This is going to be the first feature that I will want to check out, since I’ve trained neural networks during my UG and MSc studies, so watch this space for any examples soon. For the moment, you cannot change the underlying model that the CopyCat uses, but there is talk that in the future you could import your own PyTorch models to it, however, I think the current approach is already an amazing way to get people into deep learning.
3D Space Updates
The whole 3D space in Nuke is being reworked with the first stages now adding USD support to the Camera, Axis, Lights and ReadGeo nodes. In addition to that, they are replacing the Nuke’s 3D Viewport with Hydra, which is GPU accelerated and gives you a much more accurate view of materials, reflections and lighting while you’re setting up your 3D scene.
If you use a second monitor with a video I/O card, then setting it up as a full-screen monitor has been an option in the past as well. What the Foundry has added in this release, is additional options for separate colour transforms between the Viewer in Nuke and the monitor and also the ability to synchronise your Viewer and monitor’s gamma/gain settings by a simple toggle of a button if you do want it to be the same. Most importantly, you can also have a convenient second monitor setup now without buying a separate video I/O, which is good news for anyone running Nuke on their own machines at home.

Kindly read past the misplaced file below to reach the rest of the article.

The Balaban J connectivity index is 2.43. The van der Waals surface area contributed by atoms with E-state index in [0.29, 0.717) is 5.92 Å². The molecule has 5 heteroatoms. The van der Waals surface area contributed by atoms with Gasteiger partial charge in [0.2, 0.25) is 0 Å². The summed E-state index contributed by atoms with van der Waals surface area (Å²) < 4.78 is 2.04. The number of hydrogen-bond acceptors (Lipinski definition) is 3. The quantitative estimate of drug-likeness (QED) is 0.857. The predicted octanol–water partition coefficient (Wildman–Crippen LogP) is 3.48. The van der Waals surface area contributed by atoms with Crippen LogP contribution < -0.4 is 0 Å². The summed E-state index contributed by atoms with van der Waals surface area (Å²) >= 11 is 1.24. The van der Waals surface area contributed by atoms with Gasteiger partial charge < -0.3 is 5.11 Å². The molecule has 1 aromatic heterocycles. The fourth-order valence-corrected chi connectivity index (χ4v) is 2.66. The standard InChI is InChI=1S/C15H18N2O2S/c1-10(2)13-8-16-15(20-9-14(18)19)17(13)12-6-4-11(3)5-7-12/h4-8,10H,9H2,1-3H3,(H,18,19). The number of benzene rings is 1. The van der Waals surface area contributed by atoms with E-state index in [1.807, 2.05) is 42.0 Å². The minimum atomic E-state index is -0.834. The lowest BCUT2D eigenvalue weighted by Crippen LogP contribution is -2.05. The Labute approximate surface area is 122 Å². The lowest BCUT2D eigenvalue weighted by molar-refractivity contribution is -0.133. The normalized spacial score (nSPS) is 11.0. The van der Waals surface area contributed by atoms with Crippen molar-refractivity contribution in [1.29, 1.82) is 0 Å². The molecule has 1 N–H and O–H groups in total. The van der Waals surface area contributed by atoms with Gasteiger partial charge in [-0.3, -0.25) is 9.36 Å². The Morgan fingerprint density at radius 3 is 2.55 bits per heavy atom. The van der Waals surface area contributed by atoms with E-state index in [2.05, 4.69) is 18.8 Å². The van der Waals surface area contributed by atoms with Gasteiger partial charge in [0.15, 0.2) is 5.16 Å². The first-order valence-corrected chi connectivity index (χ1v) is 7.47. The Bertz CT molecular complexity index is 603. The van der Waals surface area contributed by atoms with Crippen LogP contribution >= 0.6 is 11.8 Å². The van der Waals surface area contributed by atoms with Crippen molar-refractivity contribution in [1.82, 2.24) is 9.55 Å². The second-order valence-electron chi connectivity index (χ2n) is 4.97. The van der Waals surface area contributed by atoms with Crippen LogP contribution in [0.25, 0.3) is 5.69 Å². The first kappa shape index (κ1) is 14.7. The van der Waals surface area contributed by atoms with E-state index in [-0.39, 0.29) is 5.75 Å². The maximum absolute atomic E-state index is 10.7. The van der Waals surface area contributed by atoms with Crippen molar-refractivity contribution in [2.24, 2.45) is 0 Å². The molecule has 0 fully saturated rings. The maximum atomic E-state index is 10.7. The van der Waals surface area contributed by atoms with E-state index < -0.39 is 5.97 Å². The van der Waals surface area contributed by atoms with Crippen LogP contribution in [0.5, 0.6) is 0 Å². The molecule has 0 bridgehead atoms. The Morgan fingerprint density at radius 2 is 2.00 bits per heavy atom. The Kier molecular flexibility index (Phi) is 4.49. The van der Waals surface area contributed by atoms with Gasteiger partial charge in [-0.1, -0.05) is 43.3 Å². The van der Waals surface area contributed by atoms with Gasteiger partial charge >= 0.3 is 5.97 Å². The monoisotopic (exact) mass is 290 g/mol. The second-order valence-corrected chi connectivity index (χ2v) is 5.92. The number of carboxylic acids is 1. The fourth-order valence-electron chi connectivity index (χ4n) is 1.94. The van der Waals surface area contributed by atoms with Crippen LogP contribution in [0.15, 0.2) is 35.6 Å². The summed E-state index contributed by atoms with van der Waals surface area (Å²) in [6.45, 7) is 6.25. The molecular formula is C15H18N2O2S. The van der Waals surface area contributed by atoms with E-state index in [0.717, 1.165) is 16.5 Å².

Full list of features
A substantial improvement to the 3D system is the introduction of the Hydra renderer for your viewport previews. You can now see materials, reflections and lights in the preview looking a lot more accurate.
USD Support extended
USD support has now been added to all Nuke’s Camera, ReadGeo, Lights and Axis nodes.
SyncReview out of beta
SyncReview is now out of beta and allows you to full synchronised dailies remotely, while updating the edits and annotating clips.
A neural network that allows you to train your own sequence-specific effects in NukeX.
The idea is that you create a few frames using “old-school” compositing methods (e.g. roto a person using the Roto node) and you give the outputs (the matte images) to the CopyCat node so it could learn to apply that effect to the rest of the image sequence or to brand new video clips.